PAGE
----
Marker marker = map.createMarker(); GeoPoint position = map.createGeoPoint(lat, lon); marker.setPosition(position); map.addMarker(marker); 

The new Maps component works directly with classes from the JTS library:

 CanvasLayer canvasLayer = map.getCanvas(); Point point = address.getLocation(); canvasLayer.addPoint(point); 

Geometry Editing

In Charts and Maps, you could designate geometry as editable. When such geometries were changed through the UI, the corresponding events were called:

 Marker marker = map.createMarker(); GeoPoint position = map.createGeoPoint(lat, lon); marker.setPosition(position); marker.setDraggable(true); map.addMarker(marker); map.addMarkerDragListener(event -> { // do something }); 

In the Maps component, when adding JTS geometry to Canvas, the corresponding method returns a special object that is a representation of this geometry on the map: CanvasLayer.Point , CanvasLayer.Polyline or CanvasLayer.Polygon . This object has a fluent interface for setting various geometry parameters, it can also be used to subscribe to events related to geometry, or to delete geometry from a Canvas.

 CanvasLayer canvasLayer = map.getCanvas(); CanvasLayer.Point location = canvasLayer.addPoint(address.getLocation()); location.setEditable(true) .setPopupContent(address.getName()) .addModifiedListener(modifiedEvent -> address.setLocation(modifiedEvent.getGeometry()));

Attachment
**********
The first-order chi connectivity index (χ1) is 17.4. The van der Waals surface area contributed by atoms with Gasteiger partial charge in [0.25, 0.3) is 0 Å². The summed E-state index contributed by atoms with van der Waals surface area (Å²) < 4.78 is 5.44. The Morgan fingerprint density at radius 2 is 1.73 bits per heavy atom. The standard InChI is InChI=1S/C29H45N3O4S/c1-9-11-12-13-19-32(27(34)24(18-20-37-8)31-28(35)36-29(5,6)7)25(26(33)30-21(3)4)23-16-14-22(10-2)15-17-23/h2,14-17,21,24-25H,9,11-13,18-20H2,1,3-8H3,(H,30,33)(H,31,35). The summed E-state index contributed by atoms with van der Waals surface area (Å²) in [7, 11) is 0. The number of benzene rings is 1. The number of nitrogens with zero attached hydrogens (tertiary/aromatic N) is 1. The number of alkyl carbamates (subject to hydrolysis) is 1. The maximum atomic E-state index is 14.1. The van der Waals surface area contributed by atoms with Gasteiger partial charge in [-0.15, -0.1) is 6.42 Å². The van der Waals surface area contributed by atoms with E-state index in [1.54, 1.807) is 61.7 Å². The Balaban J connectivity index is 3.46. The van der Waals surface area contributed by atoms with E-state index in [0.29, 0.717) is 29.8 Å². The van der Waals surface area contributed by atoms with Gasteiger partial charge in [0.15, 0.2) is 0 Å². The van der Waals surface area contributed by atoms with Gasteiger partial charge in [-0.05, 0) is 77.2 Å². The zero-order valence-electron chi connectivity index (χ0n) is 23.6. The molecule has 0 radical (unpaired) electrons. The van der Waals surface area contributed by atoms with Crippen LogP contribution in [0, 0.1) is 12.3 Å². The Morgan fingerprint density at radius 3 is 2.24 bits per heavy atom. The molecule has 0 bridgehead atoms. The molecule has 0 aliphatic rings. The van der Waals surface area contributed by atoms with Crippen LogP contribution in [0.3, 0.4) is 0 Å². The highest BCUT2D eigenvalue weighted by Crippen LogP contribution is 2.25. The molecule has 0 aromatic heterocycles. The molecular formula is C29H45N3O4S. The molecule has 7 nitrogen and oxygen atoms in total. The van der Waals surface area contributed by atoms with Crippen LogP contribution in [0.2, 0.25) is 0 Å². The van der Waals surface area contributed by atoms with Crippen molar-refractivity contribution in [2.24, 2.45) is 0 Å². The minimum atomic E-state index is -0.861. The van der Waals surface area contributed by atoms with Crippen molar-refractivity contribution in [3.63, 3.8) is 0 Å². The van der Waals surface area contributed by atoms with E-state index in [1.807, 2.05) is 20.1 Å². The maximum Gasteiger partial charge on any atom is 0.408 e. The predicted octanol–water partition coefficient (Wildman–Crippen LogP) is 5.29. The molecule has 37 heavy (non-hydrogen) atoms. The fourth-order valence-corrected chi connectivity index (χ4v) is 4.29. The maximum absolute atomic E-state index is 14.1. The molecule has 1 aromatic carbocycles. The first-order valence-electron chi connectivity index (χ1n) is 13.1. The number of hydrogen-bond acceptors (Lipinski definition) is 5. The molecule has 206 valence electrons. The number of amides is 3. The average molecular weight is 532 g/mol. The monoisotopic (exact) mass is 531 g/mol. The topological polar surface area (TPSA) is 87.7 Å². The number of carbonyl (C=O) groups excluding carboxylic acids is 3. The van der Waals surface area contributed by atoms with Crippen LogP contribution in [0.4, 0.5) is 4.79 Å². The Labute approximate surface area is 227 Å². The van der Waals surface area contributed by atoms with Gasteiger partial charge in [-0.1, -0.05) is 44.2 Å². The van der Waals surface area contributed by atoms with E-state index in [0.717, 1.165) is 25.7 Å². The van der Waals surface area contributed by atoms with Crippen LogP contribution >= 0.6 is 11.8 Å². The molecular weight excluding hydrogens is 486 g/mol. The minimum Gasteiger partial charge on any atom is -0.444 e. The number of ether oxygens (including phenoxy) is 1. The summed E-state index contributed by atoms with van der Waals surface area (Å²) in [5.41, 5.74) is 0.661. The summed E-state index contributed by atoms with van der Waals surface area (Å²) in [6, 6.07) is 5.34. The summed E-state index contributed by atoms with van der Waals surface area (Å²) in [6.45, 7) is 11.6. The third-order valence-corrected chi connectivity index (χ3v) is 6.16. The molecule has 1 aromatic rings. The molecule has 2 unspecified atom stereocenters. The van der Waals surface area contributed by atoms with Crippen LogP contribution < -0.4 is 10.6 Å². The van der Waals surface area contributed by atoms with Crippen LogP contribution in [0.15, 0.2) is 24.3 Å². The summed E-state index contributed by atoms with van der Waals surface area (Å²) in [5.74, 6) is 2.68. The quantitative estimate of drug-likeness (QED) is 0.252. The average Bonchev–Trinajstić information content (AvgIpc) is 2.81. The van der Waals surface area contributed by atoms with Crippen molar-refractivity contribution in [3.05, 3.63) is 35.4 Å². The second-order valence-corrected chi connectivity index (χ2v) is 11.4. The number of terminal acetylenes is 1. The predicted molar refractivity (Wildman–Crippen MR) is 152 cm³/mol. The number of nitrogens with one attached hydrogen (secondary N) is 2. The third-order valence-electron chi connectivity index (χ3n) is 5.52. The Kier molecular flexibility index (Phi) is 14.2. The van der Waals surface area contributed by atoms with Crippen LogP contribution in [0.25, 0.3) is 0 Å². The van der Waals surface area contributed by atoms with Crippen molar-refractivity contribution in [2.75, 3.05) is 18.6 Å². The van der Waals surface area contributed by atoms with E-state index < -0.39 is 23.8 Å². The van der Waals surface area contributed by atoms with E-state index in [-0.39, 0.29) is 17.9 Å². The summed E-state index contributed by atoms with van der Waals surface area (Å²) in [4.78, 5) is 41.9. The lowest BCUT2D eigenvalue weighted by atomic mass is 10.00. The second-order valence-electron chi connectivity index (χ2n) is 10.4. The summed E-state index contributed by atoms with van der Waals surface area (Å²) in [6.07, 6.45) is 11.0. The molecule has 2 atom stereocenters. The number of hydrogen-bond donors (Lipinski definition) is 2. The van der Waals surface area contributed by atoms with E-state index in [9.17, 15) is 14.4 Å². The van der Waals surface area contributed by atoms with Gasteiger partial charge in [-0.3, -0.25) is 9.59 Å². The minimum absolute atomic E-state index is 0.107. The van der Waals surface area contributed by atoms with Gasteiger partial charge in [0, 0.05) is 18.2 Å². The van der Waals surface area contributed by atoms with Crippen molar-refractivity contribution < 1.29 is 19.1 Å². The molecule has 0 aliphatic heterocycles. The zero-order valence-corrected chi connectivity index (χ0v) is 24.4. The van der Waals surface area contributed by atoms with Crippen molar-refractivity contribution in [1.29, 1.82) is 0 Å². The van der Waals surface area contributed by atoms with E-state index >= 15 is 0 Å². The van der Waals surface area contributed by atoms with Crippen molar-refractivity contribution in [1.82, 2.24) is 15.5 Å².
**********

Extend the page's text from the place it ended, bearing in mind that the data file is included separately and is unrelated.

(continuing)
Drawing geometries

In the old add-on Charts and Maps there was an auxiliary component - DrawingOptions . It was used to activate the ability to draw on the map. After the geometry was drawn, the corresponding event was raised:

 DrawingOptions options = new DrawingOptions(); PolygonOptions polygonOptions = new PolygonOptions(true, true, "#993366", 0.6); ControlOptions controlOptions = new ControlOptions( Position.TOP_CENTER, Arrays.asList(OverlayType.POLYGON)); options.setEnableDrawingControl(true); options.setPolygonOptions(polygonOptions); options.setDrawingControlOptions(controlOptions); options.setInitialDrawingMode(OverlayType.POLYGON); map.setDrawingOptions(options); map.addPolygonCompleteListener(event -> { //do something });